Although Jordan Spieth is a Texan through and through, the Masters and Augusta National feel like home to him. His playing record testifies to that, with his victory here in 2015 and his runner-up finishes in the years immediately before and after.
There is also the fact that, in his wire-to-wire triumph, Spieth not only tied Tiger Woods’ 72-hole scoring mark of 18-under 270 but also set the Tournament record for birdies by making 28 of them.
Not even the gut-wrenching quadruple bogey that he posted on the 12th hole during the final round last year to lose what, on the 10th tee had been a five-stroke lead, can take away the good vibes that Spieth gets here today.
“The Masters is my favorite golf tournament,” he said after playing a practice round Tuesday. “And I thoroughly enjoy this place and this week.”
When asked what he likes best about the Masters, Spieth started with the golf course.
“I like the elevation changes, the sidehill lies, the pull to Rae’s Creek and the way that affects putts,” he explained. “It’s imaginative golf. It’s feel golf, and I really enjoy when I can move away from technicality and toward feel. It’s an advantage for me when I can do that.”
The winner of nine PGA Tour events in a professional career that began just four years ago, Spieth said the aura of Augusta National and the excitement of the patrons only add to the Tournament’s appeal. “I am able to feed off of that, playing rounds like I did today,” he said. “I just played the second nine, and it was a lot of fun. You don’t come away from a lot of Tuesdays on Tour saying that.”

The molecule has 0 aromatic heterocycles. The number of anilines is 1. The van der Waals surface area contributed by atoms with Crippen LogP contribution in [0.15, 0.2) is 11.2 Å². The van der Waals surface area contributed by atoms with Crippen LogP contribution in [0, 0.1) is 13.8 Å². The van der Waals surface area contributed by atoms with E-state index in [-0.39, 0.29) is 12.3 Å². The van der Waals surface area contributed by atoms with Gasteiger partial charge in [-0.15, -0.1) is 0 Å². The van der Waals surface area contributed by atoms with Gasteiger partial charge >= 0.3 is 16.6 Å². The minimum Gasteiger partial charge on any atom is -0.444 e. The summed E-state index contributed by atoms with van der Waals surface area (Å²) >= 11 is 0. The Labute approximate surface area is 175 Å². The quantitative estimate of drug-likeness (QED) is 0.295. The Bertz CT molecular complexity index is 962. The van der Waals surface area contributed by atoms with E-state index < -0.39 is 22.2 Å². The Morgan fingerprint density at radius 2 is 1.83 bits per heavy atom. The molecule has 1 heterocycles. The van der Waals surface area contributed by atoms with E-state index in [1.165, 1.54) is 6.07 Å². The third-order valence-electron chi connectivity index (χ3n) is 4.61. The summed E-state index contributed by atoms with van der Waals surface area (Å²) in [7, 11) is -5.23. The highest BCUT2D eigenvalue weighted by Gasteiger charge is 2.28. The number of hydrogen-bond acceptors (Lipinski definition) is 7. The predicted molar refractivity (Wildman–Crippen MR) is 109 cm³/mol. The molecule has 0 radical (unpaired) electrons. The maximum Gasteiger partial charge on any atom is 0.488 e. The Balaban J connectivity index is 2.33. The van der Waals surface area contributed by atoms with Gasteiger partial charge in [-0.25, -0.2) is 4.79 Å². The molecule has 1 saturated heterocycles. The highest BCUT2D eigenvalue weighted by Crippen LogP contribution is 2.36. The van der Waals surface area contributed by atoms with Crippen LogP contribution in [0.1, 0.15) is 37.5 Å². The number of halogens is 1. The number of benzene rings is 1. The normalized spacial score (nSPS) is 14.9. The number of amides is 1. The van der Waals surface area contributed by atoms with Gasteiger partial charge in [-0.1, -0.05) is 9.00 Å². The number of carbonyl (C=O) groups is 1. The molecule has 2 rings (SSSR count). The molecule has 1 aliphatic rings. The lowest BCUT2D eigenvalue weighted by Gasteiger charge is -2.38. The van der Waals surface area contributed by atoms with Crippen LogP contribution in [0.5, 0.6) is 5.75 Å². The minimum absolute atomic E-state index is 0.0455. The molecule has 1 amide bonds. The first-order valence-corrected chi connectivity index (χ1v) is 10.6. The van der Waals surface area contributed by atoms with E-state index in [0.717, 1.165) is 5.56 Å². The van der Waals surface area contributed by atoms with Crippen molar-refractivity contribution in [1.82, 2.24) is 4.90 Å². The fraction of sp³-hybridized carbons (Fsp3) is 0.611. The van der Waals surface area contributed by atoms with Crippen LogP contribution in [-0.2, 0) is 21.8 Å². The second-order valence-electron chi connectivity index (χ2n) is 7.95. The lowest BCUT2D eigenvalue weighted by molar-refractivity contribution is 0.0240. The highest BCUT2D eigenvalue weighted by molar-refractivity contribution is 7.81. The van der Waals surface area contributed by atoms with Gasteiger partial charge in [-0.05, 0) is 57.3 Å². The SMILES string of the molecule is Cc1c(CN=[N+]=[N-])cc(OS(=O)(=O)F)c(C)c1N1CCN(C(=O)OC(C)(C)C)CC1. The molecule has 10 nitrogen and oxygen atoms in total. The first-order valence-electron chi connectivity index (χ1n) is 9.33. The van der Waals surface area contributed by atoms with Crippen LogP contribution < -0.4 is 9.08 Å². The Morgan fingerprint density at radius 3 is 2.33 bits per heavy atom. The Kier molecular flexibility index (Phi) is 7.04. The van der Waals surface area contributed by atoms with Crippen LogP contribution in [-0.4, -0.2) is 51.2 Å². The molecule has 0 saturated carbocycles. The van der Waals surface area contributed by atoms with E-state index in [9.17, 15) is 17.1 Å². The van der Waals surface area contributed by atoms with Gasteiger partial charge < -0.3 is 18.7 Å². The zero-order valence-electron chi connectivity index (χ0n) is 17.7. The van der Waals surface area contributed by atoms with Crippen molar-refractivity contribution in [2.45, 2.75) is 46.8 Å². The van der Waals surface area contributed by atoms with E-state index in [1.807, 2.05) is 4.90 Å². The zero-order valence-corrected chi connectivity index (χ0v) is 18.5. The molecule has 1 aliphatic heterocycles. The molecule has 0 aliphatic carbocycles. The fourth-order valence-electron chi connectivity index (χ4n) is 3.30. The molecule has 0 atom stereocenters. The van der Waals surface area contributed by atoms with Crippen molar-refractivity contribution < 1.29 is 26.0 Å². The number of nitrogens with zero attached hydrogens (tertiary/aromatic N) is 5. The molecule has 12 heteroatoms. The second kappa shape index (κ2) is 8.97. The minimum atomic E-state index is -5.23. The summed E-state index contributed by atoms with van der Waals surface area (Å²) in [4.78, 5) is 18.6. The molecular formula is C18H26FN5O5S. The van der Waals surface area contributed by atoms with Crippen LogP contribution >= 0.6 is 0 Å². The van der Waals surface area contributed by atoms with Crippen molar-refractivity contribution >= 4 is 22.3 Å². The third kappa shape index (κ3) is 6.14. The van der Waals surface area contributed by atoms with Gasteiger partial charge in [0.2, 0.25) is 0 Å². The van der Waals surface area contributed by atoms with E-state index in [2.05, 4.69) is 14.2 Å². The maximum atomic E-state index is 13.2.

Of course, there was nothing fun about his collapse on No. 12, the devilish par 3 that bears the deceptively innocent appellation of Golden Bell. When Spieth teed his ball for the first time there that afternoon, he held a three-shot lead. When he finally walked off the hole, after putting two shots into the water, he stood one back of eventual winner Danny Willett, who then proceeded to birdie Nos. 13 and 14 on his way to a bogey-free 67 and a three-stroke win.
“It happens in this game,” Spieth says. “It was one of many tournaments I have lost given a certain performance on a hole or a stretch of holes.”
Spieth is the first to acknowledge that at times he thinks of how he let the 2016 Masters slip away. But he described himself as hellbent on moving forward and excited about the opportunities that lie ahead, in this year’s Masters and the many to come.
“I’ve still got a lot to learn about this golf course,” said Spieth, 23. “And one reason why I love this place so much is that I learn something new about it every single time I play it – a different angle, a different break.”
But at the same time, Spieth and his caddie, Michael Greller, feel they have the course mapped out so well that they know just where Spieth can – and cannot – hit his shots. “I seem to enjoy this place more and more each year,” he said.
That only increases Speith’s comfort level at Augusta National, and his odds of winning another Green Jacket.